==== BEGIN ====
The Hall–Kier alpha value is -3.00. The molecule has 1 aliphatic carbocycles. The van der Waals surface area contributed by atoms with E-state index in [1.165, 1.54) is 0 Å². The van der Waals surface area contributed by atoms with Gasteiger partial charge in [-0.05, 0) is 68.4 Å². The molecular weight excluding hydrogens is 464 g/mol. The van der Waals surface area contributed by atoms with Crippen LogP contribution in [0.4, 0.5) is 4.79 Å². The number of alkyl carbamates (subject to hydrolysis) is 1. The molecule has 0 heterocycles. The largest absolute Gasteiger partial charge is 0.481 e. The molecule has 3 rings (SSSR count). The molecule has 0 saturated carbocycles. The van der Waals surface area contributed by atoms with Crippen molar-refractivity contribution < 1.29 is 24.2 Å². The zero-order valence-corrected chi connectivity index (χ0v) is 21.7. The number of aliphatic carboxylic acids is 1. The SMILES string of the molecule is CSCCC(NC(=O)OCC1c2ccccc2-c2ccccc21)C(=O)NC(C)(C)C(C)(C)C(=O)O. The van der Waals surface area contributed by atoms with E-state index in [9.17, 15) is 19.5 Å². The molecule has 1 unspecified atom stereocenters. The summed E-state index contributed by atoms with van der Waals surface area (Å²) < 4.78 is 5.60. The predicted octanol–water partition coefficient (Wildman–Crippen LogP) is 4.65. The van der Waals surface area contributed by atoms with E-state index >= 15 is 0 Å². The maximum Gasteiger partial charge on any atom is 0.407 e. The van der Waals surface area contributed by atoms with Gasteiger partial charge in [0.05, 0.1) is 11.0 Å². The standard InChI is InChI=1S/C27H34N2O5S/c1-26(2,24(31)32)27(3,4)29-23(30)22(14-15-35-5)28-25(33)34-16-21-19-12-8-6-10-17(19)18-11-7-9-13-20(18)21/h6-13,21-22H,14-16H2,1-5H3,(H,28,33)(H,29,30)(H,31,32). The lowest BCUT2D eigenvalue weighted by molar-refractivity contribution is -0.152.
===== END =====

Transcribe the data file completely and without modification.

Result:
The Hall–Kier alpha value is -3.00. The molecule has 1 aliphatic carbocycles. The van der Waals surface area contributed by atoms with E-state index in [1.165, 1.54) is 0 Å². The van der Waals surface area contributed by atoms with Gasteiger partial charge in [-0.05, 0) is 68.4 Å². The molecular weight excluding hydrogens is 464 g/mol. The van der Waals surface area contributed by atoms with Crippen LogP contribution in [0.4, 0.5) is 4.79 Å². The number of alkyl carbamates (subject to hydrolysis) is 1. The molecule has 0 heterocycles. The largest absolute Gasteiger partial charge is 0.481 e. The molecule has 3 rings (SSSR count). The molecule has 0 saturated carbocycles. The van der Waals surface area contributed by atoms with Crippen molar-refractivity contribution < 1.29 is 24.2 Å². The zero-order valence-corrected chi connectivity index (χ0v) is 21.7. The number of aliphatic carboxylic acids is 1. The SMILES string of the molecule is CSCCC(NC(=O)OCC1c2ccccc2-c2ccccc21)C(=O)NC(C)(C)C(C)(C)C(=O)O. The van der Waals surface area contributed by atoms with E-state index in [9.17, 15) is 19.5 Å². The molecule has 1 unspecified atom stereocenters. The summed E-state index contributed by atoms with van der Waals surface area (Å²) < 4.78 is 5.60. The predicted octanol–water partition coefficient (Wildman–Crippen LogP) is 4.65. The van der Waals surface area contributed by atoms with E-state index >= 15 is 0 Å². The maximum Gasteiger partial charge on any atom is 0.407 e. The van der Waals surface area contributed by atoms with Gasteiger partial charge in [0.05, 0.1) is 11.0 Å². The standard InChI is InChI=1S/C27H34N2O5S/c1-26(2,24(31)32)27(3,4)29-23(30)22(14-15-35-5)28-25(33)34-16-21-19-12-8-6-10-17(19)18-11-7-9-13-20(18)21/h6-13,21-22H,14-16H2,1-5H3,(H,28,33)(H,29,30)(H,31,32). The lowest BCUT2D eigenvalue weighted by molar-refractivity contribution is -0.152.